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Antivirus companies warn about Bagle.AG threat

Antivirus companies warn about Bagle.AG threat

Network administrators returning to work after the weekend can enjoy a fresh Bagle with their coffee -- and no, it's not that kind of bagel. On Monday, antivirus companies warned of another virulent new version of the Bagle e-mail worm, dubbed Bagle.AG.

The new Bagle version was first detected Saturday and is very similar to earlier versions of the worm, which spread through shared file folders and in e-mail messages carrying the worm file as an attachment, according to advisories from Sophos PLC and McAfee Inc. McAfee rated the virus a "medium" threat, citing reports from several customers.

E-mail messages generated by the worm used forged (or "spoofed') sender addresses and vague subject lines such as "Re:," "fotogalary," "Lovely animals" and "Screen." Worm-infected file attachments might be in ZIP, EXE, SCR or other common formats and also have nonspecific names like "Moreinfo," "Details" or "Readme," antivirus companies said.

Infected file attachments use one of a short list of names including "Foto3," "Secret," "Doll" and "Cat."

The worm can also send copies of itself as a password-protected compressed file with a ZIP extension. The password needed to unzip the ZIP file is displayed in a bitmap image file that is embedded in the e-mail message's body, Sophos said.

In recent months, virus writers have used ZIP archives and password protected archives to hide their creations and fool antivirus software trained to look for particular virus "signatures" like a file size or name. The compressed files are used to shrink one or more larger files, often for transmission on disk or over the Internet. Recipients must decompress or "unzip" the attachments to view the worm file, which they must open to become infected.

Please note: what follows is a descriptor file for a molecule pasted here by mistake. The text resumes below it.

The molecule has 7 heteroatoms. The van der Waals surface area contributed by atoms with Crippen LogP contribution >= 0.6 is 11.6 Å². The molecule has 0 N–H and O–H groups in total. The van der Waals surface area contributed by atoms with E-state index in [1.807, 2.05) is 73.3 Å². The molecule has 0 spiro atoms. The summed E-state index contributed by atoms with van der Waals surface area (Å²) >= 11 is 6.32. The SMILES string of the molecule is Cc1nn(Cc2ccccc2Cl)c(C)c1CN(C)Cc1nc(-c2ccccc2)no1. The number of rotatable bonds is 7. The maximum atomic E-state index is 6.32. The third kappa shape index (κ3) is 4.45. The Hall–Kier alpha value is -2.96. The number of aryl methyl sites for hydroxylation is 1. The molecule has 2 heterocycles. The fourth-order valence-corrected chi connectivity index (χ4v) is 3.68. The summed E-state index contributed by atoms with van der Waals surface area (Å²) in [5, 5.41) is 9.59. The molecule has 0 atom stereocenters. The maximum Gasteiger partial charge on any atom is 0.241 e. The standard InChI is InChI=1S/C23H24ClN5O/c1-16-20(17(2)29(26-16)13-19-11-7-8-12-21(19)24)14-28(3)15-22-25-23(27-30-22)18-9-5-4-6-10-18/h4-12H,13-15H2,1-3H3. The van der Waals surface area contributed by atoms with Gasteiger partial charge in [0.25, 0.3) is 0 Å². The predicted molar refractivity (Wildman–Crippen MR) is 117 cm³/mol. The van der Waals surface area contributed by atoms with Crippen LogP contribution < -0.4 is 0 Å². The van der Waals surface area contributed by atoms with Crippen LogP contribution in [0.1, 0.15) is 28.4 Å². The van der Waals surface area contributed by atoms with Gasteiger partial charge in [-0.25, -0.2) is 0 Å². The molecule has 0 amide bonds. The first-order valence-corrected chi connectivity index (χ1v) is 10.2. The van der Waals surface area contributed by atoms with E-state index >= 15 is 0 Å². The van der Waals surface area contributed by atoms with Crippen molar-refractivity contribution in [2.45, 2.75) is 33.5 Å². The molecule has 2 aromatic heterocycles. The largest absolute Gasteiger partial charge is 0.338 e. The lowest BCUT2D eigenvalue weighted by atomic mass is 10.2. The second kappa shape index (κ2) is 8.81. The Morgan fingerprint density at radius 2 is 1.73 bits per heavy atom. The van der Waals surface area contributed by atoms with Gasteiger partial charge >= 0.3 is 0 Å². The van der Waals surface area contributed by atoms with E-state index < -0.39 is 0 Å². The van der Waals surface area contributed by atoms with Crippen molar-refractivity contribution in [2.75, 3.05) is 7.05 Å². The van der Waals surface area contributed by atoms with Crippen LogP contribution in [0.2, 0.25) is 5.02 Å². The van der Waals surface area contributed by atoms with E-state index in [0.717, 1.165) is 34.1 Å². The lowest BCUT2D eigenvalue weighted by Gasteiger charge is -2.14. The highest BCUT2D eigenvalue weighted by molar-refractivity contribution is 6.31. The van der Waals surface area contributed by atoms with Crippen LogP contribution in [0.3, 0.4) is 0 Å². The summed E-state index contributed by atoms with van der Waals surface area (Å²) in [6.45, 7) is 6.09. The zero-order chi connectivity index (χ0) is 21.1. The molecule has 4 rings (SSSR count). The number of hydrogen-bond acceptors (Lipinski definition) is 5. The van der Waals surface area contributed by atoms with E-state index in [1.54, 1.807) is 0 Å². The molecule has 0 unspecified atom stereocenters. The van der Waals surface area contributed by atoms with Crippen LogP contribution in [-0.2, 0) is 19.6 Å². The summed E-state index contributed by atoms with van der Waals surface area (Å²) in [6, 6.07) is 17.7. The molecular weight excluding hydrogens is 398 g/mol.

When run, Bagle.AG harvests e-mail addresses from files stored on the infected computer's hard drive and installs its own SMTP (Simple Mail Transfer Protocol) engine, which is used to send out large volumes of infected e-mail messages from machines infected by the worm.

Like earlier versions of Bagle, the AG variant also copies itself to Windows folders that could be used by file sharing programs, using a long list of names to disguise the worm file as popular downloads on peer to peer file sharing networks like Adobe Systems Inc.'s Photoshop image editing program, the Matrix Revolutions film and pornography.

Antivirus companies issued virus definitions to detect the new Bagle version and recommended customers update their antivirus software.


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